Carlos Granda v. United States (11th Cir. March 2021)

The Federal Docket

Firearm Offenses – Error in instructing the jury that conspiracy to commit Hobbs Act robbery was predicate offense under 18 USC 924(o) was not reversible error where the jury found the defendant guilty of the other predicate offenses and those counts were “inextricably intertwined” with the conspiracy count.

Carlos Granda was arrested and charged based on allegations that he served as a lookout during an armed robbery of a tractor trailer that purportedly contained up to 80 kilos of cocaine. He was convicted, his conviction was affirmed, and he subsequently filed a motion under 2255 based on the trial court’s jury instructions regarding his charges for conspiracy to possess a firearm in furtherance of a crime of violence or drug trafficking crime under 18 USC 924(o).

The trial court had instructed the jury that it could rely on predicate crimes including conspiracy to possess cocaine with intent to distribute, attempt to possess cocaine with intent to distribute, attempted Hobbs Act robbery, conspiracy to commit Hobbs Act robbery, and attempted carjacking. However, since then, the Supreme Court and Eleventh Circuit had found that conspiracy to commit Hobbs Act robbery no longer qualifies as a crime of violence predicate.

The Court rejected Granda’s appeal from the district court’s denial of his 2255 motion. The Court first held that Granda had procedurally defaulted on his claim. The Court addressed the fact that Granda had filed a 2255 based on Johnson before SCOTUS’s decision in Davis, which directly related to the 924(o) conviction, and found it had jurisdiction. However, Granda had not raised a vagueness challenge to the 924(o) at the trial court or on direct appeal. Therefore, he procedurally defaulted on that claim and had to show cause to excuse the default and actual prejudice or that he was actually innocent.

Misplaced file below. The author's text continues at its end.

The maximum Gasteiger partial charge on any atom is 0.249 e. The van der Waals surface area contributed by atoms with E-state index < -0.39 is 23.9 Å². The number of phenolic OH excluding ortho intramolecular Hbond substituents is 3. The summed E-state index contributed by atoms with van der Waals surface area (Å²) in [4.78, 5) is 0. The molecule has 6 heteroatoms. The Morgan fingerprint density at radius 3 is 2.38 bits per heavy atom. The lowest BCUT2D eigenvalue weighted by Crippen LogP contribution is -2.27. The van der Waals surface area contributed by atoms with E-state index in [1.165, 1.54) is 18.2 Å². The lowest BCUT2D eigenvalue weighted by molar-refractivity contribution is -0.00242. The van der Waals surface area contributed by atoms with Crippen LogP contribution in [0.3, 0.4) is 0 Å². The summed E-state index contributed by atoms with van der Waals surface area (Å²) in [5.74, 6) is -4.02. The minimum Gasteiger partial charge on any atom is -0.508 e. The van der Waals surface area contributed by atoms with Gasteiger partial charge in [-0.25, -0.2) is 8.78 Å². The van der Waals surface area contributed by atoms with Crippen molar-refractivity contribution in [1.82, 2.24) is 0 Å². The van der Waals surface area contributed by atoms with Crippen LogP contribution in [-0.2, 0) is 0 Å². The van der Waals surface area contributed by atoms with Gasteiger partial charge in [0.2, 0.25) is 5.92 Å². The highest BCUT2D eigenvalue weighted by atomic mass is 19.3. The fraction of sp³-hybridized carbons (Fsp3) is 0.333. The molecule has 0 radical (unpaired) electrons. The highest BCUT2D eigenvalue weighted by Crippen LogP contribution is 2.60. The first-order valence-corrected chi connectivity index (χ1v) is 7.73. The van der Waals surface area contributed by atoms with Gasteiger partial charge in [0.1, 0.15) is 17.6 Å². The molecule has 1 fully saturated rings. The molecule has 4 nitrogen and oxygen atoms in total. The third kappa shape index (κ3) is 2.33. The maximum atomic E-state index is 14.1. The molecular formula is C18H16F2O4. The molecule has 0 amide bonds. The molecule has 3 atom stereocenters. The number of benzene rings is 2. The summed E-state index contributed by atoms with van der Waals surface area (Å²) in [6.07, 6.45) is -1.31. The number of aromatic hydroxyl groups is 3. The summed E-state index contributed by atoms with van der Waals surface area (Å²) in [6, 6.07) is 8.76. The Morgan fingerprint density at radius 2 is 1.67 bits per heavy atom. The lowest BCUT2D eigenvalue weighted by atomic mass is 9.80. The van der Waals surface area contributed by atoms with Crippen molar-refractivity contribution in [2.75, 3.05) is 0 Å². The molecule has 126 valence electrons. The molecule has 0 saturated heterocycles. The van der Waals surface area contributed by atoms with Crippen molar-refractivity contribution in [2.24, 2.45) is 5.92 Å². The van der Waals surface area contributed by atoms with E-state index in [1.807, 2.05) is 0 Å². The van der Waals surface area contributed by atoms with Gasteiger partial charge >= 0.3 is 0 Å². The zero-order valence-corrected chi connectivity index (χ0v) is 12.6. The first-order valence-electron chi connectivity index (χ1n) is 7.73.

The Court also held that Granda failed on the merits because, while the conspiracy count could not be a predicate offense, all of the 924(o) predicates in Granda’s case were “inextricably intertwined” and based on the same robbery scheme. As such, the jury “could not have found that Granda conspired to possess a firearm in furtherance of Hobbs Act conspiracy without also finding that he conspired to possess a firearm in furtherance of his attempted Hobbs Act robbery, as well as in furtherance of conspiring and attempting to possess cocaine with intent to distribute and in furtherance of attempting a carjacking. Therefore, he could not show prejudice or actual innocence to excuse his procedural default. For good measure, the Court added that the allegedly erroneous instructions were harmless.

Appeal from the Southern District of Florida
Opinion by Marcus, joined by Jordan and W. Pryor
Concurrence by Jordan

Click here to read the opinion.

Tom Church - Tom is a trial and appellate lawyer focusing on criminal defense and civil trials. Tom is the author of "The Federal Docket" and is a contributor to Mercer Law Review's Annual Survey in the areas of federal sentencing guidelines and criminal law. Tom graduated with honors from the University of Georgia Law School where he served as a research assistant to the faculty in the areas of constitutional law and civil rights litigation. Read Tom's reviews on AVVO. Follow Tom on Linkedin.

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